Cheerleaders keep faith in morals

By Shannon Jenkins

There's a reason the girls with poms poms are called cheerleaders.

At Eagle's Landing Christian Academy, the squads focus on leadership, whether they're guiding the crowd in a cheer or representing their faith.

In a time where cheerleading routines have raised eyebrows for being too sexually suggestive, the McDonough girls rely on big smiles, athletics and positive attitudes to impress crowds and encourage team players. The Texas House of Representatives recently made headlines by approving a bill to ban risqu– cheerleading routines. However, national news media have reported the bill is expected to die in the Senate.

Squad members at Eagle's Landing said sexy routines aren't an issue at their school.

"Our routines are made up to involve the crowd more than they are for us to show off," said 15-year-old Jamee Etheridge, the junior varsity captain for next year. "Our goal is to be leaders and positive influences both at our school and others."

Without the provocative routines and cheers, Etheridge said the squad is able to stand out in a way that "makes people wonder why we are so different."

"And then we are provided with the opportunity to tell others that the reason we are different is because of our faith in Christ," she said.

Etheridge, who started cheering three years ago, said the squad is effective without all the brow raising.

"We can have a great time and put on some awesome routines to get the crowd excited by being all smiles and putting off a joyous energy," she said. "We are conservative in the way we dress and the way we perform, but we accomplish our goal of leading the crowd and glorifying our Lord and Savior."

Rising senior Mandie Huggins said the routines aren't about the cheerleaders.

"We don't go out there to get people to notice us," the 16-year-old said. "We go out there to pump up the fans which will ultimately pump up the players. A routine can still be awesome and get the fans excited without being suggestive or immodest. No other sports teams go before their fans doing sexy things, so why should cheerleaders?"

Huggins said she enjoys cheerleading because it allows her the opportunity to reach out to others.

"The athletic aspect is definitely there, but our most important goal is not to have the biggest pyramids or the highest toe-touches but to encourage the players," she said. "Cheerleading is definitely a team sport which means that we are always there for each other. We pray for each other, talk with one another and build each other up."

And when it comes to facing off with squads from other schools, 17-year-old Whitney Smith said it's not all about the competition.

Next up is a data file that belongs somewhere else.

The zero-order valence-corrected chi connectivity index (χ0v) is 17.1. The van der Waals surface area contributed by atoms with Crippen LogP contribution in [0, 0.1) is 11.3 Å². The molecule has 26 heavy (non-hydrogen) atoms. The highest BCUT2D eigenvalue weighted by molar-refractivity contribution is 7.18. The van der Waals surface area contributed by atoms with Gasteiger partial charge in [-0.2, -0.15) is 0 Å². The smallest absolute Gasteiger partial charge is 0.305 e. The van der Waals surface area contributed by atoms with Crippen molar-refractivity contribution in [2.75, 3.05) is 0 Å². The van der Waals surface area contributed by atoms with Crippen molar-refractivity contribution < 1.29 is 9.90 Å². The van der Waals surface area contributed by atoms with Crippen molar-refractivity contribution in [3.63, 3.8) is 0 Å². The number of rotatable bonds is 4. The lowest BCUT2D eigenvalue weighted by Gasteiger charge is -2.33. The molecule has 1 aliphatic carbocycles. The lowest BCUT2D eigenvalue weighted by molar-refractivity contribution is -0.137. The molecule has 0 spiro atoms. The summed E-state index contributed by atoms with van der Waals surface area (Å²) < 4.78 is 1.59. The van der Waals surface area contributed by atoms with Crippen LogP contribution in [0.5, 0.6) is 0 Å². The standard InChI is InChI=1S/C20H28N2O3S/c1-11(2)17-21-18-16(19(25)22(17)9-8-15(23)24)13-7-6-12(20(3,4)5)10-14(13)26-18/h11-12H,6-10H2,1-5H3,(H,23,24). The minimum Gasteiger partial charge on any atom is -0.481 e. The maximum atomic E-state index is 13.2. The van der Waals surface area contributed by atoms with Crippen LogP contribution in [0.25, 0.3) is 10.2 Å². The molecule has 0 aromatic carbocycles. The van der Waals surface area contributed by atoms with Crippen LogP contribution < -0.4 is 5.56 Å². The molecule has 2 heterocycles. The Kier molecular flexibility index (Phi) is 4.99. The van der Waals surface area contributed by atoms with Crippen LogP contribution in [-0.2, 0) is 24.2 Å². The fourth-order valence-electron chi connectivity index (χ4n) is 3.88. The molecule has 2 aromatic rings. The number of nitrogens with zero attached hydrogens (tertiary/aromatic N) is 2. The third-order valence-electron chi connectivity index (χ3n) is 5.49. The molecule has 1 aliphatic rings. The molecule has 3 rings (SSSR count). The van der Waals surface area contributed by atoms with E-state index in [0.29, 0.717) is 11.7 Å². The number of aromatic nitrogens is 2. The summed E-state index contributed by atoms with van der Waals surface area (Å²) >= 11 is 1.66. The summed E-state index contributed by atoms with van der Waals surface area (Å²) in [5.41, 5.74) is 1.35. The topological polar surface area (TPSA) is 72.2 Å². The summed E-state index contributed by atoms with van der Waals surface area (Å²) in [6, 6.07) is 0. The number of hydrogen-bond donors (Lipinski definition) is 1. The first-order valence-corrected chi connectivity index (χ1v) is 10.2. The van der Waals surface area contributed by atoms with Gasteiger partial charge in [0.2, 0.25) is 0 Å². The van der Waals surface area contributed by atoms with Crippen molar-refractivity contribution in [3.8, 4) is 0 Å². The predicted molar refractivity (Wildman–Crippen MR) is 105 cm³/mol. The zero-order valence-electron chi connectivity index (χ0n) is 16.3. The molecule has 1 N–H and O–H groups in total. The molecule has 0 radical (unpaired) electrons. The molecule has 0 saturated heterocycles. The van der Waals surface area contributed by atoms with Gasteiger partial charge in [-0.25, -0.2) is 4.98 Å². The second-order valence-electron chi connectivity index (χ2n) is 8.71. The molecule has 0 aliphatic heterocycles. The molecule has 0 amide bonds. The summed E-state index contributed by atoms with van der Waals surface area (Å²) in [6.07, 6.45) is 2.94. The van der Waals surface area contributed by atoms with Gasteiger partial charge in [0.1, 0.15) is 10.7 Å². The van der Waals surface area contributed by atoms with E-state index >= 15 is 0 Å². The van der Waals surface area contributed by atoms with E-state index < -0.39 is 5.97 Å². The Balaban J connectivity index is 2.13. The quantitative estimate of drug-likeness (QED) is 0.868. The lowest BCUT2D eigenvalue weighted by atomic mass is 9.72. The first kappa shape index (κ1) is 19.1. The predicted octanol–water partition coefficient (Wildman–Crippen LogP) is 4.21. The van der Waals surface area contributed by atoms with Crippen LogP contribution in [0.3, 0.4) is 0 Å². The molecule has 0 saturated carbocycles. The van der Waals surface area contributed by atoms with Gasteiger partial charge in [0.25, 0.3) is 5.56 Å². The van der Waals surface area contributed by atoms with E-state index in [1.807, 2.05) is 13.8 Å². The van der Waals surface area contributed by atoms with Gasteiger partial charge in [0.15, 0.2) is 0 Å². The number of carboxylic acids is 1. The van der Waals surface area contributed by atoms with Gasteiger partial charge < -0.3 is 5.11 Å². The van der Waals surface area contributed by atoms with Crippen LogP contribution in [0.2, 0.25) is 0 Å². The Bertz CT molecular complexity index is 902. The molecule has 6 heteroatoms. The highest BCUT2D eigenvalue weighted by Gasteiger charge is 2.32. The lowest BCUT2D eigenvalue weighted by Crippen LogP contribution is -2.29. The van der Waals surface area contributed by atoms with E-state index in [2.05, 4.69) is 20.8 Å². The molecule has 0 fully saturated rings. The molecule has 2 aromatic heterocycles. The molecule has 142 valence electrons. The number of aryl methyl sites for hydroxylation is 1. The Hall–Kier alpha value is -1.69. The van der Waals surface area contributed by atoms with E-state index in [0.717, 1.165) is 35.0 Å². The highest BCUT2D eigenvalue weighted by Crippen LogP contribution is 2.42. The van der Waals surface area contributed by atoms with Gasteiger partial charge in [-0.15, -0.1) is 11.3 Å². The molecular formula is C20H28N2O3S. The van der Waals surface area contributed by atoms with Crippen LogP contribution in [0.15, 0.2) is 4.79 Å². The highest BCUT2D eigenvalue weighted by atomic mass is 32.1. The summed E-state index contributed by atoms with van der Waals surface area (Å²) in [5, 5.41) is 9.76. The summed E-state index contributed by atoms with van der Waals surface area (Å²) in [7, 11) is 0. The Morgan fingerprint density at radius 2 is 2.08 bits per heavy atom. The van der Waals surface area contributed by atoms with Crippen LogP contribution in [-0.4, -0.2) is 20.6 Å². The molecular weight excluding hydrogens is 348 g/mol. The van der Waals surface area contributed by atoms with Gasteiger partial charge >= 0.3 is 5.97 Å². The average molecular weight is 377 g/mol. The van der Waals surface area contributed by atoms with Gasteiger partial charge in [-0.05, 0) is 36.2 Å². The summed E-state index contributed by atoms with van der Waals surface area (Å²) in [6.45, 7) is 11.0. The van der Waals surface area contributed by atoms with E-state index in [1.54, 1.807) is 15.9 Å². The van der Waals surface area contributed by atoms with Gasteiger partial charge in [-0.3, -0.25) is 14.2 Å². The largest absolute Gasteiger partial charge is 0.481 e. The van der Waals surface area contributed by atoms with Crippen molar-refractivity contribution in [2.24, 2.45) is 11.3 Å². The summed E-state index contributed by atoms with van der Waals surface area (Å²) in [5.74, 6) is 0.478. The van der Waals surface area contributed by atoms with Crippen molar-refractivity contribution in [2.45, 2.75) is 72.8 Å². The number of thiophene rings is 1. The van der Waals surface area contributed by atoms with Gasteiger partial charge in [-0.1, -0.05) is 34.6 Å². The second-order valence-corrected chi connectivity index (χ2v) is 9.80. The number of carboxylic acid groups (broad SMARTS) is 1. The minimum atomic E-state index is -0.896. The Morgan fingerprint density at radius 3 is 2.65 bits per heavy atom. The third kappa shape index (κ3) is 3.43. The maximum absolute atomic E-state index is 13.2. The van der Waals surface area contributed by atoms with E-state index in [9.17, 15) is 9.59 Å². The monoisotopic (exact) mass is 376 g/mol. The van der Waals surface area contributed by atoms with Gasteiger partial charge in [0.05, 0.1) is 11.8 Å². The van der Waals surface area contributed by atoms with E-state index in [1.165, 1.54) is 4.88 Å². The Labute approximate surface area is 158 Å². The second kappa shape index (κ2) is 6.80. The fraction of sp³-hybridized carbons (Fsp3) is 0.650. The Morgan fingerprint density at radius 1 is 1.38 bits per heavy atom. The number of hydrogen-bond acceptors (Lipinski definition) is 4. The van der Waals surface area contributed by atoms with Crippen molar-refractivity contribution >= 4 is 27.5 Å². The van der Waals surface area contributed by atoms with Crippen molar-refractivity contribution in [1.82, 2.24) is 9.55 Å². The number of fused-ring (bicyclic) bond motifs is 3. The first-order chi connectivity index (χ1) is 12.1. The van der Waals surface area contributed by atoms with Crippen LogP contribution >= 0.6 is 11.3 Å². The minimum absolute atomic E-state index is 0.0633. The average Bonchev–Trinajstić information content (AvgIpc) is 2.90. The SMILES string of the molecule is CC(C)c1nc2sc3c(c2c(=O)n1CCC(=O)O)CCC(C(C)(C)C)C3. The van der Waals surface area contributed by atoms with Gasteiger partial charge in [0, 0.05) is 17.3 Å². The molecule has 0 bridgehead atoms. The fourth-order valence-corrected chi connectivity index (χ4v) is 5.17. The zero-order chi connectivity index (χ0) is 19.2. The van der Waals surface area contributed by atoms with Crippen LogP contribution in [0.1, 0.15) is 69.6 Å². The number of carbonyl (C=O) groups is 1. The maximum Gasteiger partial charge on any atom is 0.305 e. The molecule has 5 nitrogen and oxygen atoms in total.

"We always pray with the other teams' cheerleaders before the games and try to be a good witness to them," she said.

Michelle Holland, one of the Eagle's Landing cheerleading coaches, said the squad members are "awesome athletes who desire to use their skills to glorify God."

"Our cheer mission at (Eagle's Landing Christian Academy) is to glorify God in our service to the players by encouraging them, the fans by leading them and the school by representing it," Holland said. "Whatever we do, we will do it all to the glory of God."

Holland said approximately 170 cheerleaders make up the school's 13 football squads and three basketball squads, with programs extending from kindergarten through 12th grade.

With school over, the girls will use the summer to prepare for upcoming games next year.

Christian Cheerleaders of America representatives will offer a private camp for the Eagle's Landing students this summer with camps ranging from one to three days.

Clayton County girls also will attend a cheerleading clinic later this summer in preparation for the Clayton County Youth Football League's upcoming season. And sexually suggestive cheerleading routines does not seem to be a problem at the Riverdale Recreation Center.

"The best to my knowledge, we don't let any of the girls do any of those sexually suggestive cheers," Riverdale Park sports coordinator Bill Boyd said. Boyd also sits on the CCYFL board, which also oversees 75 cheerleading squads for the 88 recreational football teams. Members of the cheerleading squads are between the age of 5 and 14, and are divided by age group.

"We do realize this is for kids. There's no place for that kind of stuff," he said.

Boyd said the cheerleaders wear bloomers underneath their uniform skirts, which stop right above the knee. He also said the tops stop at the top of the skirt. "There is no midriff stuff," Boyd said.

– Staff writer Aisha I. Jefferson contributed to this article.